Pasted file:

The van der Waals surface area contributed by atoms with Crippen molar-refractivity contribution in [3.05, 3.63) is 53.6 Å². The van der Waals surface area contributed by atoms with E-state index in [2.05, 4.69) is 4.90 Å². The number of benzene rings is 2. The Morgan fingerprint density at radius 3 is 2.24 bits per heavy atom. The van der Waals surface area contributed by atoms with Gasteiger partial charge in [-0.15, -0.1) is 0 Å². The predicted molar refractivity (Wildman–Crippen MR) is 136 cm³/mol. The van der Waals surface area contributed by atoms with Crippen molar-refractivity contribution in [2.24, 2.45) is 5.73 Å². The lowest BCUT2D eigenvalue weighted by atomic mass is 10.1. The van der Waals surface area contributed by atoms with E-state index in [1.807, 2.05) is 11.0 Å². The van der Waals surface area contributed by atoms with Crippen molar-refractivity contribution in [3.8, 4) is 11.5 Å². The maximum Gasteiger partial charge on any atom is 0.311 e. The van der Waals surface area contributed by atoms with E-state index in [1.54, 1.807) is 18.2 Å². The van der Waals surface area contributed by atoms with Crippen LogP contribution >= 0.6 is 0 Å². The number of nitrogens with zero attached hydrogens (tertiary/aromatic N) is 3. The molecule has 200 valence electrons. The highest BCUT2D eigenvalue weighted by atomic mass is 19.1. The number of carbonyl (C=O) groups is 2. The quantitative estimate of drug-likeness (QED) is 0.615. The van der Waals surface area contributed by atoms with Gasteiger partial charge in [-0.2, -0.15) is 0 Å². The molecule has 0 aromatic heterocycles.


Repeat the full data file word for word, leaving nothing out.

The van der Waals surface area contributed by atoms with Crippen molar-refractivity contribution in [3.05, 3.63) is 53.6 Å². The van der Waals surface area contributed by atoms with E-state index in [2.05, 4.69) is 4.90 Å². The number of benzene rings is 2. The Morgan fingerprint density at radius 3 is 2.24 bits per heavy atom. The van der Waals surface area contributed by atoms with Gasteiger partial charge in [-0.15, -0.1) is 0 Å². The predicted molar refractivity (Wildman–Crippen MR) is 136 cm³/mol. The van der Waals surface area contributed by atoms with Crippen molar-refractivity contribution in [2.24, 2.45) is 5.73 Å². The lowest BCUT2D eigenvalue weighted by atomic mass is 10.1. The van der Waals surface area contributed by atoms with E-state index in [1.807, 2.05) is 11.0 Å². The van der Waals surface area contributed by atoms with Crippen molar-refractivity contribution in [3.8, 4) is 11.5 Å². The maximum Gasteiger partial charge on any atom is 0.311 e. The van der Waals surface area contributed by atoms with E-state index in [1.54, 1.807) is 18.2 Å². The van der Waals surface area contributed by atoms with Crippen LogP contribution >= 0.6 is 0 Å². The number of nitrogens with zero attached hydrogens (tertiary/aromatic N) is 3. The molecule has 200 valence electrons. The highest BCUT2D eigenvalue weighted by atomic mass is 19.1. The number of carbonyl (C=O) groups is 2. The quantitative estimate of drug-likeness (QED) is 0.615. The van der Waals surface area contributed by atoms with Gasteiger partial charge in [-0.2, -0.15) is 0 Å². The molecule has 0 aromatic heterocycles.